Eudynamis honorata, Lin.
214. :- Eudynamis orientalis, Lin. :- Jerdon's Birds of India, Vol. I, p. 342; Butler, Guzerat; Stray Feathers, Vol. III, p. 461; Deccan, Stray Feathers, Vol. IX, p. 389; Murray's Vertebrate Zoology of Sind, p. 117; Swinhoe and Barnes, Central India; Ibis, 1885, p. 63.
THE INDIAN KOEL. THE BLACK CUCKOO.
Length, 15.5 ; expanse, 23; wing, 7.5; tail, 7.5 ; tarsus, 1.12; bill at front, 1.
Length, 17.5 ; wing, 8; tail, 8.
Bill pale greenish; inside of mouth reddish; irides crimson; legs slaty-blue.
Male, glossy greenish-black throughout.
Female, glossy dusky-green, spotted with white above ; wings and tail banded white; beneath white, with black spots, longitudinal on the throat and neck, somewhat heart-shaped or arrow-shaped on the breast, and transverse on the abdomen, thigh-coverts, and under tail-coverts.
The young female has the white spots and marks much tinged with rufous; and the young male has a good deal of white on his plumage.
The Indian Koel is very common throughout the district,, excepting Sind, where it appears to be somewhat rare. Some of them at least are permanent residents, but during the breeding season they are everywhere more common; at this season, too, they are excessively noisy, so much so as to become a positive nuisance. They lay their eggs in nests of the common crow, sometimes a single egg only, but as often as not two will be found, and I have on two occasions found three Koel eggs in a single nest. I much doubt whether the Koel destroys the crow eggs before depositing her own, as I have always found them intact; they may do so in other districts, but my experience is a wide one, extending through Guzerat, Raj pootana, Central India, Sind, and the Deccan.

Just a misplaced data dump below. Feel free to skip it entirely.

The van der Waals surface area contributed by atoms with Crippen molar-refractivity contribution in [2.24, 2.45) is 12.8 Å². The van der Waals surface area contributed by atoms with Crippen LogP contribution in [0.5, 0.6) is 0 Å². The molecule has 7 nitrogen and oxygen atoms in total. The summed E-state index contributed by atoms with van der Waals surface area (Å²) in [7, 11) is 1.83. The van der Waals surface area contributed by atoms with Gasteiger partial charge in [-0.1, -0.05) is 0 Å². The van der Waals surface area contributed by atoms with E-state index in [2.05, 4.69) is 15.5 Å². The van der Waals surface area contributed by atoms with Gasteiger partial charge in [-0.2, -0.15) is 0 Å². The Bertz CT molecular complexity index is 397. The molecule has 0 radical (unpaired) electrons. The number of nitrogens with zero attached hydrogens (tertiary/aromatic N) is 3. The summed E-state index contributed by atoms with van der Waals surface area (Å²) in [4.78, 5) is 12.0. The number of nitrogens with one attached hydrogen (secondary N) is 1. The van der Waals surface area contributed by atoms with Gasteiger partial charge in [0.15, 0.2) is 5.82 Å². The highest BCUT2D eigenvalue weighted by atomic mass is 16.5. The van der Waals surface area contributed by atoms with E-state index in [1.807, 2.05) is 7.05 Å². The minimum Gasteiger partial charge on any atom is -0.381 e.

The eggs vary surprisingly in color ; pale sea-green, dingy stone-color, and olive-green and brown, are all met with; the markings also are diversified ; specks, spots, streaks and clouds of olive and reddish-brown and dull purple are all represented The eggs measure about 119 inches in length by 0.92 in breadth. The bird has not inaptly been named the Brain Fever Bird by some waggish godfather.